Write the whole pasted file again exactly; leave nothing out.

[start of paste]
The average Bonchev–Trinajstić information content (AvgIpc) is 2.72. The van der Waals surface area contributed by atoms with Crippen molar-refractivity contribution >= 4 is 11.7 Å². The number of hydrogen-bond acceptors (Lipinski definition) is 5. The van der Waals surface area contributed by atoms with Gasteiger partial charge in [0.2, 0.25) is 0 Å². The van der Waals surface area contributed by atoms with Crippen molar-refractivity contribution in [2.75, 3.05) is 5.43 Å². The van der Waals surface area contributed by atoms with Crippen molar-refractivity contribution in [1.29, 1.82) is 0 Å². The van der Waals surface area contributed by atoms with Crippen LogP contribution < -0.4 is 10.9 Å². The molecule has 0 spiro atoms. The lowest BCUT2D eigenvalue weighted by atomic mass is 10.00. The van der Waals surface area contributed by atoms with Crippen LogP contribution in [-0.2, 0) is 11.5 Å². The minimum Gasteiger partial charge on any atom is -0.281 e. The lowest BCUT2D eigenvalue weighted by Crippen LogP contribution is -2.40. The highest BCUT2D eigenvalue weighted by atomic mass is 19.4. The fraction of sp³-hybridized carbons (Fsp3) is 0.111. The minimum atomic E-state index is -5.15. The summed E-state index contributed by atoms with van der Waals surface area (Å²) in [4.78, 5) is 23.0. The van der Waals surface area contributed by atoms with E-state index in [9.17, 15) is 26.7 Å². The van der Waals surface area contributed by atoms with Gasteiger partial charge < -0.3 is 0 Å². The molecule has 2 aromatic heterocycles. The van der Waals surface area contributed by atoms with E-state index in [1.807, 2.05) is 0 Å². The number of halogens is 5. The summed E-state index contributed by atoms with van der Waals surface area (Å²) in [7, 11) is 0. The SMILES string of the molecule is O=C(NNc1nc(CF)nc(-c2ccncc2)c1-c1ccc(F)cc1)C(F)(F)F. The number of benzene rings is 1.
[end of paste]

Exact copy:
The average Bonchev–Trinajstić information content (AvgIpc) is 2.72. The van der Waals surface area contributed by atoms with Crippen molar-refractivity contribution >= 4 is 11.7 Å². The number of hydrogen-bond acceptors (Lipinski definition) is 5. The van der Waals surface area contributed by atoms with Gasteiger partial charge in [0.2, 0.25) is 0 Å². The van der Waals surface area contributed by atoms with Crippen molar-refractivity contribution in [2.75, 3.05) is 5.43 Å². The van der Waals surface area contributed by atoms with Crippen molar-refractivity contribution in [1.29, 1.82) is 0 Å². The van der Waals surface area contributed by atoms with Crippen LogP contribution < -0.4 is 10.9 Å². The molecule has 0 spiro atoms. The lowest BCUT2D eigenvalue weighted by atomic mass is 10.00. The van der Waals surface area contributed by atoms with Crippen LogP contribution in [-0.2, 0) is 11.5 Å². The minimum Gasteiger partial charge on any atom is -0.281 e. The lowest BCUT2D eigenvalue weighted by Crippen LogP contribution is -2.40. The highest BCUT2D eigenvalue weighted by atomic mass is 19.4. The fraction of sp³-hybridized carbons (Fsp3) is 0.111. The minimum atomic E-state index is -5.15. The summed E-state index contributed by atoms with van der Waals surface area (Å²) in [4.78, 5) is 23.0. The van der Waals surface area contributed by atoms with E-state index in [9.17, 15) is 26.7 Å². The van der Waals surface area contributed by atoms with Gasteiger partial charge < -0.3 is 0 Å². The molecule has 2 aromatic heterocycles. The van der Waals surface area contributed by atoms with E-state index in [1.807, 2.05) is 0 Å². The number of halogens is 5. The summed E-state index contributed by atoms with van der Waals surface area (Å²) in [7, 11) is 0. The SMILES string of the molecule is O=C(NNc1nc(CF)nc(-c2ccncc2)c1-c1ccc(F)cc1)C(F)(F)F. The number of benzene rings is 1.